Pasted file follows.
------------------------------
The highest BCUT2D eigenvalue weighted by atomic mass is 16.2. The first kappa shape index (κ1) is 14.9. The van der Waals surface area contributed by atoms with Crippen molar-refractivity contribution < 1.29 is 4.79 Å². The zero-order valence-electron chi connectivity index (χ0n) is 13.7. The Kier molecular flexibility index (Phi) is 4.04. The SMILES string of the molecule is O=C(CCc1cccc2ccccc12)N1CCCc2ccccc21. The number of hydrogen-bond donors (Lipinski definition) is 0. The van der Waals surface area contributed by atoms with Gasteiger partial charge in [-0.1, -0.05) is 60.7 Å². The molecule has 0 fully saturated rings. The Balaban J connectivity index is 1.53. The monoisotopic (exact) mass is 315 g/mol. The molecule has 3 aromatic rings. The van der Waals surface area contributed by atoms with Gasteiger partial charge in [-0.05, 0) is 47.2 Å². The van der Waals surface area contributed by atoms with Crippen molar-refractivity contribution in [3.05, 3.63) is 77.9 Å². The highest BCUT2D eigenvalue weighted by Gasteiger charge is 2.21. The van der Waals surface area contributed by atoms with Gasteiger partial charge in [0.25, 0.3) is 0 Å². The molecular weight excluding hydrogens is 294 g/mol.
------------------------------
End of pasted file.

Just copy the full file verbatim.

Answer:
The highest BCUT2D eigenvalue weighted by atomic mass is 16.2. The first kappa shape index (κ1) is 14.9. The van der Waals surface area contributed by atoms with Crippen molar-refractivity contribution < 1.29 is 4.79 Å². The zero-order valence-electron chi connectivity index (χ0n) is 13.7. The Kier molecular flexibility index (Phi) is 4.04. The SMILES string of the molecule is O=C(CCc1cccc2ccccc12)N1CCCc2ccccc21. The number of hydrogen-bond donors (Lipinski definition) is 0. The van der Waals surface area contributed by atoms with Gasteiger partial charge in [-0.1, -0.05) is 60.7 Å². The molecule has 0 fully saturated rings. The Balaban J connectivity index is 1.53. The monoisotopic (exact) mass is 315 g/mol. The molecule has 3 aromatic rings. The van der Waals surface area contributed by atoms with Gasteiger partial charge in [-0.05, 0) is 47.2 Å². The van der Waals surface area contributed by atoms with Crippen molar-refractivity contribution in [3.05, 3.63) is 77.9 Å². The highest BCUT2D eigenvalue weighted by Gasteiger charge is 2.21. The van der Waals surface area contributed by atoms with Gasteiger partial charge in [0.25, 0.3) is 0 Å². The molecular weight excluding hydrogens is 294 g/mol.